50/50 Review

50/50 Movie Poster

I don’t know anyone that wouldn’t pause for a moment to ask, “Do I really want to see a movie that’s supposed to be a comedy about cancer?” It’s just something that—like bacon and ice cream—shouldn’t be mixed—or so one might think.

50/50 is a film written by Will Reiser, a young comedy writer who just happens—in real life—to have had cancer himself and worked through it with best friend Seth Rogen who also happens to star in this film. It’s pretty clear that this is one of those works that was inspired by true events but not really tied to the original reality. Reiser and Rogen took the broad strokes of their personal experience and used those elements to craft this fictional tale. Joseph Gordon-Levitt plays Adam, a radio writer that can’t quite shake his back pain only to find he’s contracted a very rare form of cancer in his early 20’s. Like anyone of that age he’s dumbfounded at how this can even be possible. He’s also not sure how to even begin to wrap his arms around the idea and—like a pinball—just bounces around for a while responding to whatever pops up in his path.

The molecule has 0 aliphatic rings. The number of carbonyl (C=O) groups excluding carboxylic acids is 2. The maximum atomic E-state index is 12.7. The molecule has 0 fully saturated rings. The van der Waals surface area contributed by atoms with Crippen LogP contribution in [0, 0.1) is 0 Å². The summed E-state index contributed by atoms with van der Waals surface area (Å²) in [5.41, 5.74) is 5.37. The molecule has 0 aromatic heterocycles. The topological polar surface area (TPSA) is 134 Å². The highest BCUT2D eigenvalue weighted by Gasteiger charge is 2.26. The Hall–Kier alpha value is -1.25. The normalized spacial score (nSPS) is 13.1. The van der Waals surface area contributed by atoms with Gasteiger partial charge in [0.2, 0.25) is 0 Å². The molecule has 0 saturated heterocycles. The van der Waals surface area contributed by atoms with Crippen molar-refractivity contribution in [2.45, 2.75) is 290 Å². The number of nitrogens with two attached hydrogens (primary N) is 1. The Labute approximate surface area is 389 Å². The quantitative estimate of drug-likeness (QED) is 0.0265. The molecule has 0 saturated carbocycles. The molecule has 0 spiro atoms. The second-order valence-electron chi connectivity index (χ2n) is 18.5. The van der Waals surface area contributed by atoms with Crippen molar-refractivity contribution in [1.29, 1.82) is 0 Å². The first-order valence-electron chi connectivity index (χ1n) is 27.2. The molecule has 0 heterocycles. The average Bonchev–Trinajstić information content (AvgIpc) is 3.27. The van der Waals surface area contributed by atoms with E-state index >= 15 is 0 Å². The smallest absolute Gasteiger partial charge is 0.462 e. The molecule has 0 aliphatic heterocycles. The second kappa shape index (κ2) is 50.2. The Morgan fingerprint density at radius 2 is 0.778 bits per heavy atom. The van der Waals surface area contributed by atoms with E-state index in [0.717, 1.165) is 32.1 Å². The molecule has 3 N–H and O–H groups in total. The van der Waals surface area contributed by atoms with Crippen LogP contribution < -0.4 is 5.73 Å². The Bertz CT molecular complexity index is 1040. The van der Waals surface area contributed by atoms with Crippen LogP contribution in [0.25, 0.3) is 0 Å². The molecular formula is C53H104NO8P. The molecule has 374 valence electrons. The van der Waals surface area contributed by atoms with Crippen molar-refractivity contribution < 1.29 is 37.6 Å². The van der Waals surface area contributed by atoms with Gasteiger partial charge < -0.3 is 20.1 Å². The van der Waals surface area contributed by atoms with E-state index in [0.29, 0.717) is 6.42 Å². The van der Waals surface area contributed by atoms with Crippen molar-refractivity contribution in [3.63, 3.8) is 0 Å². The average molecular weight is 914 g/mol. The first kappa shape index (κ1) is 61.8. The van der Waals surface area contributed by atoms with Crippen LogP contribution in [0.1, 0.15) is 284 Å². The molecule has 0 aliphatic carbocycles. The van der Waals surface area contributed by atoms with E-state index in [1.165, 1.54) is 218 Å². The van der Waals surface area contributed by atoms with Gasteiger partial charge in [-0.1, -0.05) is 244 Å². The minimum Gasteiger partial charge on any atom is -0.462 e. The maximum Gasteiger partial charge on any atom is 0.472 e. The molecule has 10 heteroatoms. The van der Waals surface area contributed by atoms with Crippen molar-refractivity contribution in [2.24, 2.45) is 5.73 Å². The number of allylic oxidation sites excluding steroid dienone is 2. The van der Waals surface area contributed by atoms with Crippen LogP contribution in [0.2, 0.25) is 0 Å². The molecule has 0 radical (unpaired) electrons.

The beauty of the film is that everything here is handled pitch-perfectly and it had to be that way or it simply would have come off as either bland or morbid. Rogen almost seems an odd choice here as he’s most known for the types of roles that would have turned this into the latter and yet he’s perfect in the role. Anna Kendrick as the novice therapist shines in every scene. Bryce Dallas Howard plays Adam’s girlfriend who seems trapped by Adam’s diagnosis. She’s not all that into Adam but how can she leave now and sleep at night? There’s also Angelica Huston as Adam’s mom and there’s nothing she can’t pull off with seeming ease and this is no exception.

This isn’t to say the movie isn’t without its flaws. It’s far from a perfect film. The pacing is rather slow and some scenes just don’t fit well. Also Adam, as written, is a bit of an enigma here. We never really get invited into his psyche to fully understand how he feels and that leaves the viewer continually off-balance never sure how the plot elements are going to go over with him. For example, there’s a recurring theme of his not liking to be touched. However, then this only seems to happen with the therapist. Why? We’ll never know.

In the end 50/50 pulls off a bit of magic that it deserves full credit for achieving. It scaled an impossible cliff and makes it to the summit—if a bit banged up for the effort. There are some very good laughs here and some appropriate cringing. It’s an enjoyable film that’s worth the investment.

50/50 Movie Shot
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